Dan Antonaccio

Unido: 05.nov.2015 Última actividad: 24.jul.2024 iNaturalist

Hey! I’m Dan.

My home range is (roughly) the Santa Cruz Mountains bioregion. I am particularly interested in plants, fungi (including lichens 😊), insects, and post-fire ecology. I am a docent with the Mid-Peninsula Regional Open Space District and have a Naturalist Certification from the University of California Environmental Stewards Program. Many thanks to all the people who take the time to look over my observations. All feedback is appreciated!

Currently I’m working with an OM System OM-5 with M.Zuiko 60mm f/2.8 macro lens + Raynox 150 lens, as well as an OM System TG-7. All of my photos are licensed Attribution-NonCommercial (CC BY-NC). Please feel free to use them with attribution.

The land on which I observed many of these species is the unceded ancestral territory of at least four contemporary Indigenous communities: the Amah Mutsun Tribal Band, Muwekma Ohlone, Ramaytush Ohlone and Tamien Nation. These groups have survived centuries of oppression and displacement, and are the past, present and future caretakers of this land.

“Nature unfolds herself slowly like a snail if you are still in front of her. You cannot know what you are walking over till you cease walking. The lizard which has eyed you furtively from under a stone comes forth and squeaks to you -- you make friends with him, in fact. And as you sit on the hillside, or lie prone under the trees of the forest, or sprawl wet-legged on the shingly beach of a mountain stream, the great door, that does not look like a door, opens."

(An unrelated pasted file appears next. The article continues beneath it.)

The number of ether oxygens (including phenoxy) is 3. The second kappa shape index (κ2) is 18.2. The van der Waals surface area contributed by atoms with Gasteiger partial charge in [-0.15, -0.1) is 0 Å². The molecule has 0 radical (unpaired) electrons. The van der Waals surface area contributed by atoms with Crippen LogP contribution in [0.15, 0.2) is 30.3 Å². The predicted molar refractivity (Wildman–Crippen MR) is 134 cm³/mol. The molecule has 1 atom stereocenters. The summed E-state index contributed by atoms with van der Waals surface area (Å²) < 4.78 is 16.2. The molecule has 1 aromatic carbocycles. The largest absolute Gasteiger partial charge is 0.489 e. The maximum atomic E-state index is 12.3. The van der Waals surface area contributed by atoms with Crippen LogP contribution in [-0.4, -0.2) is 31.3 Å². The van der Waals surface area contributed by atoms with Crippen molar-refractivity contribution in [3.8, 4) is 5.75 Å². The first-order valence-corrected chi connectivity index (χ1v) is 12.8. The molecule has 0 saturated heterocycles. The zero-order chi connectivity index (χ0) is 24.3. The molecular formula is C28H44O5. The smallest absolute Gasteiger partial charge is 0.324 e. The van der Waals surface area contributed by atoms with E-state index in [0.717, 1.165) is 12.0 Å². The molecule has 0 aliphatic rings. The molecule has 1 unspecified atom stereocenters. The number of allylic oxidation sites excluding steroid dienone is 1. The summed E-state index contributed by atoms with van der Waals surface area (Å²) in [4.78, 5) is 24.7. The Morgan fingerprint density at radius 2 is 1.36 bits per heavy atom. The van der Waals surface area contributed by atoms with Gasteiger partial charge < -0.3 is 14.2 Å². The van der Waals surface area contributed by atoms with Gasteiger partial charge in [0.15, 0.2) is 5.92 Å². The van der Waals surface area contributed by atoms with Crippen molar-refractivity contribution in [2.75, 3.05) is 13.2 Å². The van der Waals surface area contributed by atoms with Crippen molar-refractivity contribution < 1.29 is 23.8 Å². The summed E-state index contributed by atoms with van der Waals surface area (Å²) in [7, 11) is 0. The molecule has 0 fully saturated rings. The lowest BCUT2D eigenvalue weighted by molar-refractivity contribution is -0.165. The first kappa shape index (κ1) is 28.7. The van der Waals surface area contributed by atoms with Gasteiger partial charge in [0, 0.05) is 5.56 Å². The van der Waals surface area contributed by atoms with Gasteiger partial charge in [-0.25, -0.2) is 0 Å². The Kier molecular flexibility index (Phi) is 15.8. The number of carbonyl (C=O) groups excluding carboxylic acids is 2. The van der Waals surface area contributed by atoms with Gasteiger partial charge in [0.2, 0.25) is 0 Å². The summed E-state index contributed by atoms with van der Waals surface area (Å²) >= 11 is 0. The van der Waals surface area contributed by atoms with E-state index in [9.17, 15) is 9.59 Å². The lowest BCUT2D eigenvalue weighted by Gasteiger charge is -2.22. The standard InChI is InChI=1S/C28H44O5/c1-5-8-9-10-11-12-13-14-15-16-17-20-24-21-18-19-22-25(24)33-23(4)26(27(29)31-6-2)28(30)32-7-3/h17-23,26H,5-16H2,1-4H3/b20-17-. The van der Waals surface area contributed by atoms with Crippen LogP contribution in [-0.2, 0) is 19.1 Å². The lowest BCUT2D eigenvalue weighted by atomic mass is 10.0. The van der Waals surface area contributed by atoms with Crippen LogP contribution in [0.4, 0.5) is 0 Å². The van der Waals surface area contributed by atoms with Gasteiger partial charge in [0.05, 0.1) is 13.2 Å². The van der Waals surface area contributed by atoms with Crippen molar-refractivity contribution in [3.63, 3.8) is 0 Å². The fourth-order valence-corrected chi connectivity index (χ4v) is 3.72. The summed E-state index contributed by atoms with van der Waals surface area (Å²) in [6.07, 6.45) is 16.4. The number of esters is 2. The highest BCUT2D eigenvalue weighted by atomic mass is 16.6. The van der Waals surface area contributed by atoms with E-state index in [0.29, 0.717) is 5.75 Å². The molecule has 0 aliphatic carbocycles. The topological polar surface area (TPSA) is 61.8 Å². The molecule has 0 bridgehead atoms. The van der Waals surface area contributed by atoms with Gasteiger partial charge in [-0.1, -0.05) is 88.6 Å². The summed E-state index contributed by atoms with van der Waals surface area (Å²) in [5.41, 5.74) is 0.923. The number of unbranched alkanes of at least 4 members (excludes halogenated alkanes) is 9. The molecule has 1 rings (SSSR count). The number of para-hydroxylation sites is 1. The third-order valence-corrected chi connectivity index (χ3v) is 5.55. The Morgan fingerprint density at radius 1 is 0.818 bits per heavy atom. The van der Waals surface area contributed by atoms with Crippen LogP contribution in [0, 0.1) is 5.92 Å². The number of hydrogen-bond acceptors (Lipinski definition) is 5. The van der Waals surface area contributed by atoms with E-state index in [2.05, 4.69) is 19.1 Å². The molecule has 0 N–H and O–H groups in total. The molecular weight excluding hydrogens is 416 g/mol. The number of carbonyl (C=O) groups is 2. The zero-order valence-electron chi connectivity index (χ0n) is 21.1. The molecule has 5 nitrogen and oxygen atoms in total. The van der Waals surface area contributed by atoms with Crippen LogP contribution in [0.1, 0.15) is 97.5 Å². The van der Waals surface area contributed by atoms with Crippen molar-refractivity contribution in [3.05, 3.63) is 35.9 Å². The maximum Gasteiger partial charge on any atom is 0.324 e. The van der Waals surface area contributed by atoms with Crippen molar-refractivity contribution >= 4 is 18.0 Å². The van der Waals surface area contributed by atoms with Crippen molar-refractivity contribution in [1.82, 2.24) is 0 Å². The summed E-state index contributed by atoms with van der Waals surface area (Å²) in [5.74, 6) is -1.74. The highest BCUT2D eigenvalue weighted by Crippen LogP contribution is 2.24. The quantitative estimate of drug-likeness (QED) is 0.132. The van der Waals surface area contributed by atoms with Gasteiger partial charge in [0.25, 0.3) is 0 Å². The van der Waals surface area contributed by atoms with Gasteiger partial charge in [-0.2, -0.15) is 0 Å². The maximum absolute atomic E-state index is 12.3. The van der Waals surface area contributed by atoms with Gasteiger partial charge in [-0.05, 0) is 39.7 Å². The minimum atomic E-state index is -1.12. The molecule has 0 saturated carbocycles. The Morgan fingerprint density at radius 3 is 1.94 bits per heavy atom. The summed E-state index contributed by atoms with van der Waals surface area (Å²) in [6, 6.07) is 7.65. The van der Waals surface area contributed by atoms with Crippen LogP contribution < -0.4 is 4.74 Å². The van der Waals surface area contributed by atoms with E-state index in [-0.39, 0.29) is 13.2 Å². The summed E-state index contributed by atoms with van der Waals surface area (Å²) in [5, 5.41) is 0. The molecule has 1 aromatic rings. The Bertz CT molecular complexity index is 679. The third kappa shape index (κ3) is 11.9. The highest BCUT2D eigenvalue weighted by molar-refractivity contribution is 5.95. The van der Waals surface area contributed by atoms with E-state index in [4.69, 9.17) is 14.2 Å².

• Stephen Graham, The Gentle Art Of Tramping

“What I aim to do is not so much learn the names of the shreds of creation that flourish in this valley, but to keep myself open to their meanings, which is to try to impress myself at all times with the fullest possible force of their very reality. I want to have things as multiply and intricately as possible present and visible in my mind. Then I might be able to sit on the hill … where the starlings fly over, and see not only the starlings, the grass field, the quarried rock, the viney woods … and the mountains beyond, but also, and simultaneously, feathers’ barbs, springtails in the soil, crystal in rock, chloroplasts streaming, rotifers pulsing, and the shape of the air in the pines. And, if I try to keep my eye on quantum physics, if I try to keep up with astronomy and cosmology, and really believe it all, I might ultimately be able to make out the landscape of the universe. Why not?”

  • Annie Dillard, Pilgrim At Tinker Creek

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